|Publication number||US5322827 A|
|Application number||US 08/008,767|
|Publication date||Jun 21, 1994|
|Filing date||Jan 22, 1993|
|Priority date||Jun 27, 1991|
|Also published as||CA2063357A1, DE69209171D1, DE69209171T2, EP0521679A1, EP0521679B1|
|Publication number||008767, 08008767, US 5322827 A, US 5322827A, US-A-5322827, US5322827 A, US5322827A|
|Inventors||David J. Michael, Albert L. Renkey, Kenneth A. McGowan|
|Original Assignee||Indresco, Inc.|
|Export Citation||BiBTeX, EndNote, RefMan|
|Patent Citations (14), Referenced by (3), Classifications (7), Legal Events (4)|
|External Links: USPTO, USPTO Assignment, Espacenet|
This application is a continuation application of application Ser. No. 07/722,496, filed Jun. 27, 1991, now abandoned.
This invention relates to chromium containing refractories and, more particularly, it concerns an improved burned refractory with low levels of soluble chromium.
Chromium in its various oxide forms is a useful constituent of refractories because of its high melting point and its relative inertness when in contact with corrosive slags, gases, and molten metals. The main forms of chromium used in refractories are the mineral chromite--a complex oxide consisting of about 30-60% Cr2 O3 --and pigment-grade chromium oxide (Cr2 O3). Under certain conditions, the acid form of chromium, chromic acid (CrO3), can form from these materials. After use, routine disposal of these refractories is of concern since CrO3 (chromium VI) can be dissolved by water. Simple leaching of used chrome-bearing refractories by rain water or ground water may dissolve CrO3 present in the refractory.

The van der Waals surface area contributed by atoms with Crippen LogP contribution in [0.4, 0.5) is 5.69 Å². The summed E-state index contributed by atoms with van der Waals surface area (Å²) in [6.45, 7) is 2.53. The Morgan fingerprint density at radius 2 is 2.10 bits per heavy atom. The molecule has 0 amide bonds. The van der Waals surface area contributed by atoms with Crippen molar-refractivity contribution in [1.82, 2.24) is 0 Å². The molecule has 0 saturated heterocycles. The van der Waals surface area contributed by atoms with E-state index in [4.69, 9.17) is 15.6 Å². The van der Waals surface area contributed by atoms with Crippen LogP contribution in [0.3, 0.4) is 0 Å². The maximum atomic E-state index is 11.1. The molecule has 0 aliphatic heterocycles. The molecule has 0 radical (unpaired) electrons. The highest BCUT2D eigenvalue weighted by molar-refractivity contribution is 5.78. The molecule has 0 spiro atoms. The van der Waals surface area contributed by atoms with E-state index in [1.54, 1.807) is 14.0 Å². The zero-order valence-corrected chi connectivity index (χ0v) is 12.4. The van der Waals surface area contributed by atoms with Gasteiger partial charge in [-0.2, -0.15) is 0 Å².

The U.S. Environmental Protection Agency has issued test methods to determine the level of water-soluble chromium from various materials and has specified a current (Yr. 1990) maximum allowable level of total water-soluble chromium (all valence states of chromium) to be no more than 5 mg/l (or 5 ppm). The test methods used to determine soluble chromium have evolved from the earliest method, the EP Method (Extraction Procedure), to the present method, the TCLP Method (Toxicity Characteristic Leaching Procedure--Method 1311).
Since the EPA guidelines were announced, producers and consumers of chrome-bearing materials have been involved with determining the level of soluble chromium in their products. It is now apparent that different products containing similar levels of total chromium can differ in their soluble chromium levels. Therefore, a good correlation between total chromium and soluble chromium is not immediately apparent.
In light of the foregoing, there is a need for an improved refractory and method having a decreased level of soluble chromium, and in particular, a burned refractory having a level of soluble chromium reduced to below 5 ppm.